Controversies over the rebuilding of the palace in Vilnius

  • 2011-03-16
  • By Rokas M. Tracevskis

OLD-NEW: The patio of the palace of Lithuanian rulers.

VILNIUS - On March 8, a group of intellectuals handed to Culture Minister Arunas Gelunas a petition demanding the completion of the rebuilding of the National Museum - Palace of the Grand Dukes of Lithuania - as soon as possible. The petition was signed by 769 rather well-known persons, including artists, heads of science institutions, and leaders of Lithuanian communities in other countries as well as Lithuanian celebrities such as Edita Mildazyte, who is the famous anchor of the public TV charity-related shows. The signatures were collected quite speedily – it was done in two weeks. The palace’s reconstruction in the heart of Vilnius caused some controversy during the last decade and its rebuilding almost stopped due to legal issues this year.

The palace was finally ruined after Lithuania’s independence was liquidated by Russia in 1795. A decade ago, the idea to rebuild the palace was supported mostly by the rightist MPs. Later, Algirdas Brazauskas, leader of the Social Democrats, started to take personal patronage over the rebuilding, and then the rightists and intellectuals close to them started to criticize the rebuilding, mostly due to the fact that rightists and leftists almost always are hostile to each other, at least in public. As was usual with Brazauskas, he was under suspicion of doing his patriotic deeds, also taking care of the financial benefits of his friends’ companies. The media reported about the allegedly intentionally overpriced palace’s construction, using mostly state money.

On Feb. 9, prosecutors were questioned by MPs about it during the hearings in the parliament. “Usually the cost of expertise is one percent of the object’s value,” Darius Raulusaitis, deputy prosecutor general, said, stating that the legal expertise would cost 2 million litas (580,000 euros). It is unlikely that the state authorities will be willing to pay such a sum. The question is whether to allow the construction company Panevezio Statybos Trestas (PST) to continue to be a contractor in rebuilding the palace. The skepticism about this company was also obvious from the Economy Ministry, led by Dainius Kreivys, who resigned on March 8, some hours after the Chief Official Ethics Commission, an independent collegial public institution in charge of the control of adherence to the standards of institutional ethics and conduct, stated that he had a conflict of interest in another business and public procurement-related affair.

Kreivys also complained about the shadowy pressure on him over the public procurement related to the palace’s rebuilding. His friend, Zydrunas Plytnikas, director of the Office of Public Procurement, was also rather suspicious over the earlier palace rebuilding-related public procurement process. All dirty stories around the public procurement even forced the government to start developing law drafts similar to the U.S. so-called sunshine laws, according to which all the visitors with interest in the public procurement process should be registered, and their talks in the government buildings should be recorded.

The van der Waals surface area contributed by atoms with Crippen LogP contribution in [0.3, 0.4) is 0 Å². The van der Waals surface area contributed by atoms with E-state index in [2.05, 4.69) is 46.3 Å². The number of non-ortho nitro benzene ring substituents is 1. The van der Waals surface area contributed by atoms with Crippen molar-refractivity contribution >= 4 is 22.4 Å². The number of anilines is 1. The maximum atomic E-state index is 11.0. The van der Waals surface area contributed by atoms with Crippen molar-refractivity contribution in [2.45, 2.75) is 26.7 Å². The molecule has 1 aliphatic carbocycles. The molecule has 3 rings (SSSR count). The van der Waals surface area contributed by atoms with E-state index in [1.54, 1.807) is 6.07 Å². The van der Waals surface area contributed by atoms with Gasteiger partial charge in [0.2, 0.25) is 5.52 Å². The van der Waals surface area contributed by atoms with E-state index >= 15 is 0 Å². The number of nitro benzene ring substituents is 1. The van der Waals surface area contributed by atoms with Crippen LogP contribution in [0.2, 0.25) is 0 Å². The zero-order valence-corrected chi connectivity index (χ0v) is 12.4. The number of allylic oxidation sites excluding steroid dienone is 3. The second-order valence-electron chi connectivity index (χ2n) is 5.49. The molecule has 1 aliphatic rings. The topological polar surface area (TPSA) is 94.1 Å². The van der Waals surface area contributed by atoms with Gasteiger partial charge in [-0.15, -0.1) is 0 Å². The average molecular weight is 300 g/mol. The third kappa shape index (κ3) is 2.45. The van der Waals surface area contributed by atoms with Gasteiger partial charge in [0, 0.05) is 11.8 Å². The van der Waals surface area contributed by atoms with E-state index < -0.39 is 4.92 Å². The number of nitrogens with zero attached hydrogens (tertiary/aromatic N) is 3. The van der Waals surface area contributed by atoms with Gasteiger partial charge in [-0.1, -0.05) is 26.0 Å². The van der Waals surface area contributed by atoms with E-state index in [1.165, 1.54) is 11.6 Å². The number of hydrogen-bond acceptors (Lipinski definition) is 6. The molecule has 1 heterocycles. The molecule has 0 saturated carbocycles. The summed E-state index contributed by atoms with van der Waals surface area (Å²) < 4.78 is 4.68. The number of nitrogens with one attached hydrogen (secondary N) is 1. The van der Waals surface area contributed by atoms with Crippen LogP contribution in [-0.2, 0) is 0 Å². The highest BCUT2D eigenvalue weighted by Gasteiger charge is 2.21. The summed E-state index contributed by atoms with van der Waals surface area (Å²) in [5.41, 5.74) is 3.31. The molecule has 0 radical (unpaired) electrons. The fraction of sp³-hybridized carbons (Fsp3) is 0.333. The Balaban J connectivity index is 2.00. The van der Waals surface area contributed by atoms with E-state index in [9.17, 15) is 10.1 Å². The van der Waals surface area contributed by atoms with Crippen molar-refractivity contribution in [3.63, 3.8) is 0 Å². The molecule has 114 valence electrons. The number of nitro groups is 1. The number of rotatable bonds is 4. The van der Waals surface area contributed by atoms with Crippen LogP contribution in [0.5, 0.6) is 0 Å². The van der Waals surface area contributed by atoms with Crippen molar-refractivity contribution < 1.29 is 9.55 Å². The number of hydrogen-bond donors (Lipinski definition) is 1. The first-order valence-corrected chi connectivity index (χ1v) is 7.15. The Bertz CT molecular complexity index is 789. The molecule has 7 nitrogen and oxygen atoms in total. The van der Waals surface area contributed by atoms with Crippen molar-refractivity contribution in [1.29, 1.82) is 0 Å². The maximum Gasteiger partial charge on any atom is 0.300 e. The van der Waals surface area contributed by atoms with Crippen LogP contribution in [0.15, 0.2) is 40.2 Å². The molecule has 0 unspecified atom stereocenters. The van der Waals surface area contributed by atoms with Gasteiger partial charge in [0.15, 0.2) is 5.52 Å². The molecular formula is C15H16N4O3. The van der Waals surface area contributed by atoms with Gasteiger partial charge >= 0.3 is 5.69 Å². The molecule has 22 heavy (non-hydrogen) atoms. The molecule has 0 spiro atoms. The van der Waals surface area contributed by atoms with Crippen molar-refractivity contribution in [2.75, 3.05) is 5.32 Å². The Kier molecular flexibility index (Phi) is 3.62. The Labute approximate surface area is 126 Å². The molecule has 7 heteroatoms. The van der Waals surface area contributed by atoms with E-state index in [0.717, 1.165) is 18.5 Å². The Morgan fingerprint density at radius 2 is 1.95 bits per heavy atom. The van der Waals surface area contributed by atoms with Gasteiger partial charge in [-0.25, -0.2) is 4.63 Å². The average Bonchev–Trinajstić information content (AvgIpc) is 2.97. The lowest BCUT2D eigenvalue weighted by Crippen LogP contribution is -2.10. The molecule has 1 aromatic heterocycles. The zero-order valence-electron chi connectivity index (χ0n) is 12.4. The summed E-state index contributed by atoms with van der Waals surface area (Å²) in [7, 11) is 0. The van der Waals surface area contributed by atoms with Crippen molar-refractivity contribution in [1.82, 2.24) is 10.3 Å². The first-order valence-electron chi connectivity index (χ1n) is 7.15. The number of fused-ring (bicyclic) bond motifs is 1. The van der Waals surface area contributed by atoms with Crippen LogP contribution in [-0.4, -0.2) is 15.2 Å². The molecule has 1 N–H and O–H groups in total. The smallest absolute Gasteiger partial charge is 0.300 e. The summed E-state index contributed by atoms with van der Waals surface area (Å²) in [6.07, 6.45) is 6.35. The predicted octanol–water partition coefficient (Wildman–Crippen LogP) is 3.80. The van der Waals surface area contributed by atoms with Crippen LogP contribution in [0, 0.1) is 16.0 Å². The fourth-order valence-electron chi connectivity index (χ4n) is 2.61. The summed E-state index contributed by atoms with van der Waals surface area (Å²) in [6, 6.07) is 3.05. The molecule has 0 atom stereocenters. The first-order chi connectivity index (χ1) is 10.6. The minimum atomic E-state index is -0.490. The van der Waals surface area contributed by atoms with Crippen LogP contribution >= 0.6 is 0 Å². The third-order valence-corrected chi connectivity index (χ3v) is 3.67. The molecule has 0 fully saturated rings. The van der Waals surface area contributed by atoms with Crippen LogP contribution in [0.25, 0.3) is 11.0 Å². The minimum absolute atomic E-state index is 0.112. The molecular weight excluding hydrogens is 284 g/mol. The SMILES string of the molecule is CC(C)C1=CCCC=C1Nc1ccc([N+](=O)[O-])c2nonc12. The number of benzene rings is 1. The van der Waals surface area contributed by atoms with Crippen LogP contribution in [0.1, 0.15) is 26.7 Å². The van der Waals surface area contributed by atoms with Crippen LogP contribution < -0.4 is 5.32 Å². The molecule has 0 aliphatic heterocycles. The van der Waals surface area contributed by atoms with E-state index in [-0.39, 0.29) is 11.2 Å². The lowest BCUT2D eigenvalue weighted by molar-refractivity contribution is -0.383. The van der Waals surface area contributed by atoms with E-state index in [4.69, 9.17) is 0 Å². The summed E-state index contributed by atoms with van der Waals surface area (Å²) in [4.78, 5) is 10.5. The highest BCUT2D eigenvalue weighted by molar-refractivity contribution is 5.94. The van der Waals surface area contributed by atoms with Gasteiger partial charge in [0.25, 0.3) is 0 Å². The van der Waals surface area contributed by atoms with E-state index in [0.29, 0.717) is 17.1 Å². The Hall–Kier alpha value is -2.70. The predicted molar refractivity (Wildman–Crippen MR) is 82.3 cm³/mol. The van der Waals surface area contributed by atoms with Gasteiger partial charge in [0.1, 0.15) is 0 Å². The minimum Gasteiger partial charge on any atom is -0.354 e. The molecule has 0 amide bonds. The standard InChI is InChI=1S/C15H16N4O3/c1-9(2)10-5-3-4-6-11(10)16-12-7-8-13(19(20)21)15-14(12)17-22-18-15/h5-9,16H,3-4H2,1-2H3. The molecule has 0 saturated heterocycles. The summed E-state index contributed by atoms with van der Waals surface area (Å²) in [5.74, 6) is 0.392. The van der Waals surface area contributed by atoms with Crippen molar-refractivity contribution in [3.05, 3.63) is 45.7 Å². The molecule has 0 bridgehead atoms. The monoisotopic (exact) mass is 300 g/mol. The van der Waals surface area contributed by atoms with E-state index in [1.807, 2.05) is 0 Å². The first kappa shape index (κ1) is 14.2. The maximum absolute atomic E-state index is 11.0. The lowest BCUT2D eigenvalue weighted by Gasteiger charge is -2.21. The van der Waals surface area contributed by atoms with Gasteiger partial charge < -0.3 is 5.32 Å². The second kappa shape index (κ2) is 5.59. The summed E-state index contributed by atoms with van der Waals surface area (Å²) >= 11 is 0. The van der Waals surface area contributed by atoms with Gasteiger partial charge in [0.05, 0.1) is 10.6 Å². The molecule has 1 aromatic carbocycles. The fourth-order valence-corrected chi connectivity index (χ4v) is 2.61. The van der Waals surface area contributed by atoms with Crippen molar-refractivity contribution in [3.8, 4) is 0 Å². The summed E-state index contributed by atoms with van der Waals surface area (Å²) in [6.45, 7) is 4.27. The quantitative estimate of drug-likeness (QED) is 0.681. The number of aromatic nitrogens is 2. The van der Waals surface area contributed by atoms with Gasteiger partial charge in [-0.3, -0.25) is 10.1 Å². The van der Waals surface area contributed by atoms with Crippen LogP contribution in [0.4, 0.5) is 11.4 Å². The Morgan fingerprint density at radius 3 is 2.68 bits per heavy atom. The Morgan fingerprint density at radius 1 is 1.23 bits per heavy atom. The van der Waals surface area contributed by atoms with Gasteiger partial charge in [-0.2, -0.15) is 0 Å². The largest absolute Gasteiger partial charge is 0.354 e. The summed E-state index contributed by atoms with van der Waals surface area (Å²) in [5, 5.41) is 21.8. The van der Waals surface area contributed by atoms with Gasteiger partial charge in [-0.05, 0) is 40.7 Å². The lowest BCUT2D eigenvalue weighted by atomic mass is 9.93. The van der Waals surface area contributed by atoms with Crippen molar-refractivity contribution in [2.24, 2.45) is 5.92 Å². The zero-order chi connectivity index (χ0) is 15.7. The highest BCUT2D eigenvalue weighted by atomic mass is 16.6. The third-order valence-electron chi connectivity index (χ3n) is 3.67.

Actually, it seems that the real author of last week’s famous Kreivys memorandum about public procurement-related illegal influences was Plytnikas, while Kreivys was rather a censor of that memorandum, deleting all the corruption-related facts where the members of the ruling Homeland Union – Lithuanian Christian Democrats were involved, according to Paskutine Instancija, Lithuania’s TV3 program of investigative journalism. The memorandum states that PST offered Plytnikas 100,000 litas, later 200,000 litas and finally a house in exchange for cooperation in the public procurement related to the rebuilding of the palace in Vilnius. PST would be just a middle size Lithuanian construction company if not for the contract for the palace’s reconstruction. PST denies all the accusations of a bribery attempt.

“The financing of 16 million litas is appointed for this year. The discussion is going on not about financing. It is about legal issues. A change of contractor would mean a delay in the work. It is important to finish the construction of the palace by Lithuania’s presidency of the EU in the second half of 2013,” Gelunas said, adding that “it is not good to keep construction work going in the very center of Vilnius for so long.”

Earlier this year, Lithuanian President Dalia Grybauskaite said that the palace should be rebuilt without delay. She also said that the state-owned palace’s halls are vital for the coming Lithuanian presidency of the EU, because the renting of conference halls in the privately-owned Litexpo exhibition center would be “10 times more expensive.”

The palace was one of the most important European places during the times of Vytautas the Great (who ruled in 1392-1430), when the pagan Lithuanian empire firmly expanded over the lands of the Christian Orthodox Eastern Slavs (now Belarusians, Ukrainians and Russians) up to the shores of the Black Sea in the south and up to Moscow city in the east and, when in 1397, Lithuania proper decided to adopt Catholicism as its state religion. The palace was also quite a center of European history when Alexander, of the Lithuanian Gediminas-Jagiellon dynasty, became the grand duke of Lithuania in 1492 (he also became the king of Poland, then one third the size of Lithuania, from 1501–1506) while his brothers ruled the kingdoms of the Czechs and Hungarians (the latter then also included Croatia, with its Adriatic shore) and his sisters were wives of rulers of such German states as Bavaria, Saxony and Brandenburg. There was no fair public procurement in those times and, unfortunately, it seems that not much has changed since then. Anyway, the palace should be rebuilt – it is a matter of national honor.